Reforms Are Needed for Multilateral Project Financing
When the World Bank Needs to Lie
The World Bank seeks to help the poorest countries with cheap project credits. There is much pressure to lend and disburse. This negatively affects the efficiency of investments and their sustainability, particularly for countries where corruption is high and absorptive capacities weak.
The former President of the World Bank, Jim Yong Kim, decided just a few days after the New Year to resign from his position, i.e. three years before the end of his second term. Soon afterwards, US President Donald Trump nominated David Malpass to become the next World Bank President. It is likely but not yet certain that he will be elected sometime during the next month. Malpass has stated that the Bank is part of a large, unaccountable bureaucracy which „creates mountains of debt without really solving the problems.” His concerns are valid. If elected he will need to undertake some needed reforms.
My assessment is based on many years with the Bank. I worked there from 1977 to 2006 and since then occasionally as a consultant. Good results from projects are important to me. If one can, one should help developing countries and the poor people there sustainably. However, the pressures to lend at the World Bank are high, followed later by similar pressures to disburse. The sustainability of multilateral projects, especially in Africa, is limited.
Because I had been working on the first phase of the Lake Victoria Project, and since I was the main consultant for preparing the second phase, I was contracted in 2017 to do the evaluation for the second phase (2009-‐2017). In the first draft, my assessment of the project was “unsatisfactory," but I was told that, regardless of the facts, “the assessment must be positive,” because the Environmental Unit for Africa wanted to fund a third project phase with US$ 250 million. It is seriously wrong if the International Development Association (IDA) needs such dishonesty about past achievements to justify additional lending! While it is not possible to generalize, I have seen and experienced many things in different countries, and this experience with some very rough facts was a red line for me that had been crossed.
As a taxpayer, I do not want multilateral funds to be wasted or used ineffectively and find that development results are assessed dishonestly. The International Development Association (IDA) is one of the "windows" of the World Bank. It provides the 77 poorest countries in the world with loans and some grants. The loans are interest-‐free, or almost interest-‐free, and have a long maturity. Nonetheless, ineffective use will not be beneficial in the long term for recipient countries, as they will sooner or later have to repay the loans, and some countries are already now having difficulty making debt payments.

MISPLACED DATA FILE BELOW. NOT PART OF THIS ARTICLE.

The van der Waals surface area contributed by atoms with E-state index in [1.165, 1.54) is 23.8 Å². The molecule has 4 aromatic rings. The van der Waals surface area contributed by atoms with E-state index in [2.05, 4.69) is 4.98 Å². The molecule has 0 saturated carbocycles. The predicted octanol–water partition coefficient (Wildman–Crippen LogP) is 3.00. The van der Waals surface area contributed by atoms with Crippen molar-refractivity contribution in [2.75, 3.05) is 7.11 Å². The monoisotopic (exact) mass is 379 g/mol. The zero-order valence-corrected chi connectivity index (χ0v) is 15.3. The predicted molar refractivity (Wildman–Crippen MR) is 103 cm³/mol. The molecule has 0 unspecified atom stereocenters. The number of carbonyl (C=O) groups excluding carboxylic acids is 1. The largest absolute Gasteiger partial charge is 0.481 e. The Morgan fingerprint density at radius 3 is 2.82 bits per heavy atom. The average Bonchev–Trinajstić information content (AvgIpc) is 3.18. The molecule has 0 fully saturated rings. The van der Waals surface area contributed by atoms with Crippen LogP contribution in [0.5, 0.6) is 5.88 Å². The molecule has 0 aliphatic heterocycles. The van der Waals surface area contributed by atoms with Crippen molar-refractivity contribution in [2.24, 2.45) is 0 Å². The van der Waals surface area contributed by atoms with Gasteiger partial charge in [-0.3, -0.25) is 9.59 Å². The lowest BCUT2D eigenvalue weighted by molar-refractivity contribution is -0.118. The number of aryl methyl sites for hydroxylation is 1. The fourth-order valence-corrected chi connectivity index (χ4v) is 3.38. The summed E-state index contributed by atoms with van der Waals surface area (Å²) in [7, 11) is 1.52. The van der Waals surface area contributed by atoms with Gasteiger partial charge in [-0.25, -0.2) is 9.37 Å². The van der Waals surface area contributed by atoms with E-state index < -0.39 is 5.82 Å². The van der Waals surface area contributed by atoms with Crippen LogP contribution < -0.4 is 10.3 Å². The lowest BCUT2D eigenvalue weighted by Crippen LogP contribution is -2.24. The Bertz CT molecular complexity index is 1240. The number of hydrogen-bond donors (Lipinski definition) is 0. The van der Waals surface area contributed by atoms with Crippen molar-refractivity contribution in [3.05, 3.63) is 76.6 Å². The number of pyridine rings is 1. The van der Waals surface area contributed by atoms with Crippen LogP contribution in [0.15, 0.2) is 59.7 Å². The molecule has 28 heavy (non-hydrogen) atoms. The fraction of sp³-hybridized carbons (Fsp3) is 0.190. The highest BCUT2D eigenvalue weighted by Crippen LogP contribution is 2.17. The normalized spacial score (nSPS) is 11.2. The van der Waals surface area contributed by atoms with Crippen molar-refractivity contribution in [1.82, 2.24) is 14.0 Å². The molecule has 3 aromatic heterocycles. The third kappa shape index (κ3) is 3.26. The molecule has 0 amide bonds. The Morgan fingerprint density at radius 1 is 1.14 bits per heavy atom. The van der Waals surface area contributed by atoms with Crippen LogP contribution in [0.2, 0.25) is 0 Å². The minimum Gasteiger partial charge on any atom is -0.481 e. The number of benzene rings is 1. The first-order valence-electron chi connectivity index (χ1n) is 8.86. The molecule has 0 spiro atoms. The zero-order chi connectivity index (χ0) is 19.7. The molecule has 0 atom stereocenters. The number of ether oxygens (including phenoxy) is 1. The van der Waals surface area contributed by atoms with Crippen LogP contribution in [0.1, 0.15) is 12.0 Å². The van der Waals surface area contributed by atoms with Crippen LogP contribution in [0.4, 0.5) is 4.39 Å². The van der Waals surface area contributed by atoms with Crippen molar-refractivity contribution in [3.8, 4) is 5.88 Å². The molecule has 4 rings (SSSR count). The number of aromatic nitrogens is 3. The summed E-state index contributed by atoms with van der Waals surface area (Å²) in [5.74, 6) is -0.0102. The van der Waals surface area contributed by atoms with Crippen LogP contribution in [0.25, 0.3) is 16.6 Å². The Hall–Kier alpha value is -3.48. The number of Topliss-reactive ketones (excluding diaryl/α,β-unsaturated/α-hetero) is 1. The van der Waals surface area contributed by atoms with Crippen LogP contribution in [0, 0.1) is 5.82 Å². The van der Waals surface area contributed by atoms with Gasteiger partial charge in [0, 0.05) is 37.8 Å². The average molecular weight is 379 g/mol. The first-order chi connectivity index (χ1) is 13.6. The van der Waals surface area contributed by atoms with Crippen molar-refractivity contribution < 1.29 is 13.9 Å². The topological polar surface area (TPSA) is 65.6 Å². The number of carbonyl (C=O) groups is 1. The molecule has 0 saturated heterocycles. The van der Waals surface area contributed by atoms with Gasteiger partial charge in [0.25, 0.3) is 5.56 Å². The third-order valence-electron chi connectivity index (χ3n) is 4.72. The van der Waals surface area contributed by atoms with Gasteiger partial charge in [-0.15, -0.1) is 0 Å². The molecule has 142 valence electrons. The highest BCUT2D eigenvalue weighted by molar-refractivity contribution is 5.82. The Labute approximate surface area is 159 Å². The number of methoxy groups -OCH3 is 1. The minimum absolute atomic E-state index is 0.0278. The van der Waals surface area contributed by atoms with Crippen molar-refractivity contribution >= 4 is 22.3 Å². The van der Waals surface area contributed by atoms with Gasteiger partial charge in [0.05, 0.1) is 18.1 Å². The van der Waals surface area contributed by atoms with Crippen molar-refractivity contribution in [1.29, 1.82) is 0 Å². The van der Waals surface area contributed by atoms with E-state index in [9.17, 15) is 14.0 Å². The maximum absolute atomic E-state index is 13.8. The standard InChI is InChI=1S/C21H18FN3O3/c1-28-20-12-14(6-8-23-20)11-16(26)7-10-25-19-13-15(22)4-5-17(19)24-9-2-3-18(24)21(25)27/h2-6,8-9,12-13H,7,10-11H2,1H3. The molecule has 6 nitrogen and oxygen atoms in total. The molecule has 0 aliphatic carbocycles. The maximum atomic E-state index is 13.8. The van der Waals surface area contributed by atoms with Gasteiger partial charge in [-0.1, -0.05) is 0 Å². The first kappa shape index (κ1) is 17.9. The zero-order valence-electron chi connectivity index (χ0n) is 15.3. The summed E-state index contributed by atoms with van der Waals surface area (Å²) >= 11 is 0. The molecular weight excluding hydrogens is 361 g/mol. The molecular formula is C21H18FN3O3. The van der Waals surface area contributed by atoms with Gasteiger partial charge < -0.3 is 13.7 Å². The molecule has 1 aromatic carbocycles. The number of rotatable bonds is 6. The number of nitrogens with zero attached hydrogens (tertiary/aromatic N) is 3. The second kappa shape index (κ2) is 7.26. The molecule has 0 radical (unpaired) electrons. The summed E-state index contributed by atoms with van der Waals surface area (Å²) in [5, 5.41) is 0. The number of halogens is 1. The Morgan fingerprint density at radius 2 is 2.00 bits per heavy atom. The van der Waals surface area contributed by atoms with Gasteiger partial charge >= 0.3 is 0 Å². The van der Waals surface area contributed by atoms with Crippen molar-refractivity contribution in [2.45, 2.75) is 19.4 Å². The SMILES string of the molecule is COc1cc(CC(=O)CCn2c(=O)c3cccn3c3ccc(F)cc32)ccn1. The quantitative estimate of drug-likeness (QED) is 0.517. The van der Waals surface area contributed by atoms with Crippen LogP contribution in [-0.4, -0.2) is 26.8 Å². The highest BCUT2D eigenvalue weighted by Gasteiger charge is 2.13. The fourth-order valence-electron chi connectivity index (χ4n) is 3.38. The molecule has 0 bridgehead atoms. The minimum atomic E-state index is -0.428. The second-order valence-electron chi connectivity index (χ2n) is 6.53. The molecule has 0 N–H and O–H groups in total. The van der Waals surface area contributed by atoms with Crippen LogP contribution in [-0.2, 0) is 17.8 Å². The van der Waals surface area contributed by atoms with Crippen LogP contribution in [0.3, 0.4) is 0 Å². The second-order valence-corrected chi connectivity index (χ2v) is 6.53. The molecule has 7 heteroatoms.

For IDA17 (from July 1, 2014 to June 30, 2017), developed countries provided IDA funds amounting to US$ 52 billion. For IDA18 (July 1, 2017 to June 30, 2020), these increased significantly to US$ 75 billion, an increase of 44 percent. The increased pressure to lend more for projects was not only beneficial, as more quantity does not necessarily mean better results. To the contrary, in developing countries, there are often limited project management capacities, indicating also that absorptive capacities for quality investments are limited. This also means that a well-‐meant expansion of funding commitments for projects, along with their subsequent pressures for disbursements, can increase the risk of waste in general and particularly in fragile and conflict-‐affected countries.
This commentary suggests that IDA19's 3-‐year replenishment should not be increased from the high IDA18 level but instead be cut to US$ 40 or 50 billion, that the IDA delegates should emphasize quality and sustainability much more than quantity, and that the pressure to lend be reduced. US$ fifty billionwould still imply about US$ 650 million on average for each of the 77 poorest countries; this is more than enough if one knows their limited absorptive capacities for the implementation of quality projects within the context of often serious corruption. Negotiations for IDA19 will be held throughout 2019, and the new funds will be available for lending on July 1, 2020.
A major problem is that, for every three-‐year IDA cycle, every cent allocated to a country must be committed for project financing by June 30 of the third year in question (such as by June 30, 2020). Internal lending targets also exist for the first and second year of the three-‐year allocations, thereby creating the well-‐known bunching toward the end of each fiscal year. This pattern, involving significant pressures to lend, weakens the World Bank in the project negotiations to achieve improvements in recipient countries, and it also weakens reform-‐oriented people in those countries that wish to make serious changes to achieve better, more sustainable project outcomes. Governments in recipient countries have learned to wait until they must undertake almost no reforms or project-‐oriented efforts to get loans from IDA because of the pressure for 100 percent lending from the side of the World Bank. But this also weakens the efficiency, the incentive systems, and dynamics of developing economies. That should change, and both donor and recipient countries should actively engage in a reform of this, notably that allocated credits to the next 3-‐year cycle are carried over into the next period, instead of pushing for funding for projects that are not ready for quality implementation or where the economic environment and the incentive system are inadequate.